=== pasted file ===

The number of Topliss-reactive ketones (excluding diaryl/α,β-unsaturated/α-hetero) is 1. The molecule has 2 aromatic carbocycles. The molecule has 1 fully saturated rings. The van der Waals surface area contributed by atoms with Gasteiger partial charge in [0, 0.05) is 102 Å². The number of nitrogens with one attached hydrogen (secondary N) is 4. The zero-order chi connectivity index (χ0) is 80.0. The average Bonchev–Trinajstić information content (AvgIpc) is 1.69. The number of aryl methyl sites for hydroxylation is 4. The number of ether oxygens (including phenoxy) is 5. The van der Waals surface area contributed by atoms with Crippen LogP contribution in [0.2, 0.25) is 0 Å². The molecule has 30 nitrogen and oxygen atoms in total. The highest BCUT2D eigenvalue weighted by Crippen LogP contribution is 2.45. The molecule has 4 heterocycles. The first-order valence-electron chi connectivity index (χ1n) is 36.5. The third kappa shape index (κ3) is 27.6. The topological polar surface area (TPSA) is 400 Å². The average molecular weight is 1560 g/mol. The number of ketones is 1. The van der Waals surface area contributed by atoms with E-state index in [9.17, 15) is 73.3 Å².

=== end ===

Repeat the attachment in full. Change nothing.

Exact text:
The number of Topliss-reactive ketones (excluding diaryl/α,β-unsaturated/α-hetero) is 1. The molecule has 2 aromatic carbocycles. The molecule has 1 fully saturated rings. The van der Waals surface area contributed by atoms with Gasteiger partial charge in [0, 0.05) is 102 Å². The number of nitrogens with one attached hydrogen (secondary N) is 4. The zero-order chi connectivity index (χ0) is 80.0. The average Bonchev–Trinajstić information content (AvgIpc) is 1.69. The number of aryl methyl sites for hydroxylation is 4. The number of ether oxygens (including phenoxy) is 5. The van der Waals surface area contributed by atoms with Crippen LogP contribution in [0.2, 0.25) is 0 Å². The molecule has 30 nitrogen and oxygen atoms in total. The highest BCUT2D eigenvalue weighted by Crippen LogP contribution is 2.45. The molecule has 4 heterocycles. The first-order valence-electron chi connectivity index (χ1n) is 36.5. The third kappa shape index (κ3) is 27.6. The topological polar surface area (TPSA) is 400 Å². The average molecular weight is 1560 g/mol. The number of ketones is 1. The van der Waals surface area contributed by atoms with E-state index in [9.17, 15) is 73.3 Å².